Contrary to popular belief, sound can work very well in Wine and even work better than on Windows but only with some hardware and with some versions of linux. In general, both Wine and the sound systems that it uses have a long way to go before they will work well for everyone out of the box. Even Windows has problems doing sound well for everyone out of the box.

That launched into a bunch of people bringing up all the problems they've had with audio. Apparently there's a lot of dainbramaged audio setups out there and winecfg can potentially trip over them now that it attempts to talk to the sound system. Joseph Garvin ran into one in particular that was ugly:

From a user's perspective, even if arts crashes, it shouldn't be taking winecfg down with it. Counting on users to have correct audio setups across distros sounds a bit utopian. Obviously we can't fix sound for the users, but we can at least show an error message saying what failed. Also, people who have arts installed but don't run it as their sound mixer still crash (happens under Ubuntu too).

I'm running Kubuntu on my desktop and clicking the Audio tab under cvs gives this:

Robert came up with a workaround:

The crash occurs in as shown above.

Can you try this patch:

It tries to catch the exception in the arts library. This is just a hack to work around a bug in the arts library.

Michael Jung mentioned it also solved his problem on his Debian Sarge system. There were some questions about Robert's hack and he explained:

The line ARTS_Init(); is what's crashing! This is the first call to the library. Clearly an arts library bug.

The point is that it is not crashing in winecfg or any wine code at all. Adding an exception handler to catch a crash in an external library may work but it's a workaround for a broken external library. The external library needs to be fixed.

11. Still Image Capture (STI)

(14 posts) Archive Link: "wine's setupapi.dll / newdev.dll ?"

Topics: Multimedia

People: Damjan JovanovicMike McCormackReactOSRob Shearman

Damjan Jovanovic wanted to know why Wine's setupapi.dll was so outdated:

I've been working on a still image implementation for Wine / ReactOS for a while now, and I've only recently realised how impossible it is in Wine at the moment...

Wine's SETUPAPI.DLL is not even in its infancy, it doesn't even let you enumerate non-serial-port devices, and doesn't load class-installers, so you can't even install a scanner's INF file. I see that ReactOS's implementation is better and it is under the right (LGPL) licence; are we planning on including it into Wine, and if so, when?

Wine's NEWDEV.DLL is pure stubs - so you can't even start installing the device INF file. ReactOS's latest SVN version of it is a little closer to what I need, but can we include GPL code in Wine? (I've asked the developers to relicense it under the LGPL for us, but they haven't gotten back to me yet).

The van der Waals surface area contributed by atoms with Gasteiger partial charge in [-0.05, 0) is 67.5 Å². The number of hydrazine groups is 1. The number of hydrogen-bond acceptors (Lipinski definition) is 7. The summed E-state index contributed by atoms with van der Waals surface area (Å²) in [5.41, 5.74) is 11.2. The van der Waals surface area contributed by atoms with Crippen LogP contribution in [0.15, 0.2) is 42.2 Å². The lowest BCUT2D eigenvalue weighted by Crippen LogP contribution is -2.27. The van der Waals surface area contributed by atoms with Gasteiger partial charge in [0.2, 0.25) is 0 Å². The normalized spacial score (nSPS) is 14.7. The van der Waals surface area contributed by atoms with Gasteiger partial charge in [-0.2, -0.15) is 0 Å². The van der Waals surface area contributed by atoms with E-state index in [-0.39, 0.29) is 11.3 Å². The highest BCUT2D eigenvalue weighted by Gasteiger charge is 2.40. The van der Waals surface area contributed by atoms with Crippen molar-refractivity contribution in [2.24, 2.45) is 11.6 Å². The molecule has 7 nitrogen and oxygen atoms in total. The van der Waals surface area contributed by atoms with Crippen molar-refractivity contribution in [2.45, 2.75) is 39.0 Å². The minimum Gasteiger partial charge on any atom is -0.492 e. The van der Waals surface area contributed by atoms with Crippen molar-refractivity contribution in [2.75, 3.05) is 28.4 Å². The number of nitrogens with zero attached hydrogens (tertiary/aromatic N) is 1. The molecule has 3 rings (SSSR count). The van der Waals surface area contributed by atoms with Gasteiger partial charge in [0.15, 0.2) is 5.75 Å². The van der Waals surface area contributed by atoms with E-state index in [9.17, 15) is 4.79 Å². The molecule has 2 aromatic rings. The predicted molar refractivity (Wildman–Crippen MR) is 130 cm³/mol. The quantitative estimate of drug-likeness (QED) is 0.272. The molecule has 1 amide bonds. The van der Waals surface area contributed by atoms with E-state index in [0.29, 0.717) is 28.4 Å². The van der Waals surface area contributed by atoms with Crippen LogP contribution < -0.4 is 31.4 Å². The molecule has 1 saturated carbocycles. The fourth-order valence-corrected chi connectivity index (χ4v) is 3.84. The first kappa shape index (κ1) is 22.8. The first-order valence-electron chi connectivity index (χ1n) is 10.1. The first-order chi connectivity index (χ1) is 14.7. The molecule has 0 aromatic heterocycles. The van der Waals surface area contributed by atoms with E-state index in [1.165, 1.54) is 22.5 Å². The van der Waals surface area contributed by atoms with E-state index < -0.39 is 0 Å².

So what should I do - submit my STI.DLL and STI_CI.DLL into Wine now, even though they won't be usable for a good while - or wait for Wine to mature?

And does anyone know any good documentation for writing COM out-of-process servers (that use ncalrpc transport and have some [local] methods)?

Thomas Weidenmueller mentioned that ReactOS' NEWDEV.DLL was under the LGPL and could thereby be used with Wine. That led Rob Shearman to ask what NEWDEV.DLL did. Damjan described it, " Called through rundll32.exe from umpnpmgr, it does all the user-interface aspects of device installation. All those screens you see in Windows, where you select a device category (eg. Mouse), then click "Next", then you see a list of manufacturers and their devices and that "Have disk" button, and then you select one and click "Next" and it carries on - all that is done by NEWDEV.DLL. "

Rob didn't think that sounded right for use with Wine. He suggested some how building the functionality into Winecfg.

Regarding general development, Mike McCormack suggested getting the code out there as soon as possible:

It's likely somebody will have some comments on your code or Alexandre will require you to change the way things are done before he accepts it into Wine.

With this in mind, you should submit what you have early to get feedback on it. You should also attempt to break it up into smaller seperate, independent parts where possible.

For example, if you've changed include/sti.h, you could submit those changes first, as they're low risk and should be applied without any trouble. Same for any other improvements to Wine that makes sense on their own.

Some people are working on a driver framework for Wine, so you might want to consult with them about the best way to share that framework.

Regardless of how Damjan proceeds, it appears a large merge from ReactOS' SETUPAPI.DLL will be required. Damjan volunteered to perform that merge along with NEWDEV.DLL.







Sharon And Joy

Kernel Traffic is grateful to be developed on a computer donated by Professor Greg Benson and Professor Allan Cruse in the Department of Computer Science at the University of San Francisco. This is the same department that invented FlashMob Computing. Kernel Traffic is hosted by the generous folks at All pages on this site are copyright their original authors, and distributed under the terms of the GNU General Public License version 2.0.